La Crosse is steeped in beer history, but until last year, no brewery was hitting on the trendy styles like hazy IPAs, milkshake IPAs, and pastry stouts. One-year-old 608 Brewing Co. has carved out a niche for itself in the hazy brewing industry, and is well worth a visit.
Pearl Street has been brewing beer since 1999, putting out a solid portfolio of suds the entire time, including one hazy IPA that didn’t do much for enthusiasts. City Brewery can typically be smelled when you’re walking around downtown to visit beer bar Bodega or take in a nearly new movie at The Rivoli Theatre (affectionately known as The Riv). And Turtle Stack sits close to the Mississippi River in an enviable location, slinging a more traditional tap menu that can be considered a rarity in the current market, with altbier and black lager.
608 Brewing Co., which celebrates its first anniversary Aug. 7-10, immediately went all aboard the haze train. I had heard great things about the soon-to-open 608 (83 Copeland Ave., La Crosse) when in line for a Forager Brewing Co. beer release in 2018, and for good reason.
Co-owner and head brewer Phil Humphrey told me more than a year ago that he was definitely going to focus on hazy IPAs. Since opening he has, along with keeping sours and pastry stouts (made with adjuncts such as marshmallow, coconut, or cacao nibs) in constant rotation.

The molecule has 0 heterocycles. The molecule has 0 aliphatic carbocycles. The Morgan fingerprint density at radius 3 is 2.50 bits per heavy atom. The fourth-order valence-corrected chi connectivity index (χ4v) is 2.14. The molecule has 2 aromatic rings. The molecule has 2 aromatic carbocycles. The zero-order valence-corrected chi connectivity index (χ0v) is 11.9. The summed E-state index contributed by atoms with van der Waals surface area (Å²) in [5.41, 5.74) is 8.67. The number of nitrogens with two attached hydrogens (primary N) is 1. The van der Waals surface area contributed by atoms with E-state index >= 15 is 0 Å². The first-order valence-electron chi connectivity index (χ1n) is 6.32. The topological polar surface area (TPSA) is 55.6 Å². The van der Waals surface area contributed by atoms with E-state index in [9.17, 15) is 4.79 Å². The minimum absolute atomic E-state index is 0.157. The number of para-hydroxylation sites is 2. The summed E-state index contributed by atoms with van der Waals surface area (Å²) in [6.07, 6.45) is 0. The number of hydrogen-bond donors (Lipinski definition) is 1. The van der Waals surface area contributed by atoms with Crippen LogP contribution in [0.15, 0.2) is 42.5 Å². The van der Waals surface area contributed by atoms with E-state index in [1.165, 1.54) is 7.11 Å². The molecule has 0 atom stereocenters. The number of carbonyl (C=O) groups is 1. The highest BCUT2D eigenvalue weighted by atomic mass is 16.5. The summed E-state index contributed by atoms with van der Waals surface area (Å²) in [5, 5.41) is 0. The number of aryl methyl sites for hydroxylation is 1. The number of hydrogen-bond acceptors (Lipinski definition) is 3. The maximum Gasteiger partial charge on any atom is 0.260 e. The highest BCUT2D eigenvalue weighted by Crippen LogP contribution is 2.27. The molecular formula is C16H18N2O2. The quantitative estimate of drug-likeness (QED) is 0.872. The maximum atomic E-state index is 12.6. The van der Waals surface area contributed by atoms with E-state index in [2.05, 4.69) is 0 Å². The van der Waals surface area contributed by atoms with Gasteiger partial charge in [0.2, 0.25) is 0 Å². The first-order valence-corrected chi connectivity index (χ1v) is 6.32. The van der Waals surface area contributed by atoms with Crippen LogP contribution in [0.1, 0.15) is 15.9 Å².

The former Flooring Interiors showroom has quickly gained a name for itself by collaborating with other great breweries like Mikerphone and Pulpit Rock. More and more, 608’s beers have reached a level of noteworthiness thanks to better intimacy with the brewing system.
The brewery space itself is about what you’d expect: a lot of large tables, a bar, great customer service top to bottom, and plenty of crowlers to take home. A boost for the brewery and beer drinkers is just how quickly 608 began selling four-packs of pint cans.
For context, Eagle Park Brewing Co. in Milwaukee was ahead of its time in offering 12-ounce cans of hazy IPAs and milkshake IPAs, but decided to go to pint cans, partly because those make it easier for patrons to trade beer. This size also helps with portion control instead of having to down a 32-ounce crowler (Wisconsin breweries can fill larger crowlers than those in Minnesota).
If you head over to La Crosse’s newest brewery, I recommend you try everything on the menu (you can get very short pours of every beer). If you can’t do that, recent standouts have been the adjunct stouts like Comeoniwannaleiya, a stout aged on toasted coconut (now sadly sold out), and pretty much any version of RYPE, 608’s fruited kettle sour series.
For a town so historically steeped in beer, La Crosse used to feel slightly lacking when compared to Rochester, Decorah, or any number of other beer communities. 608 has certainly filled a niche as far as beer styles go, and makes an already solid La Crosse beer market even better.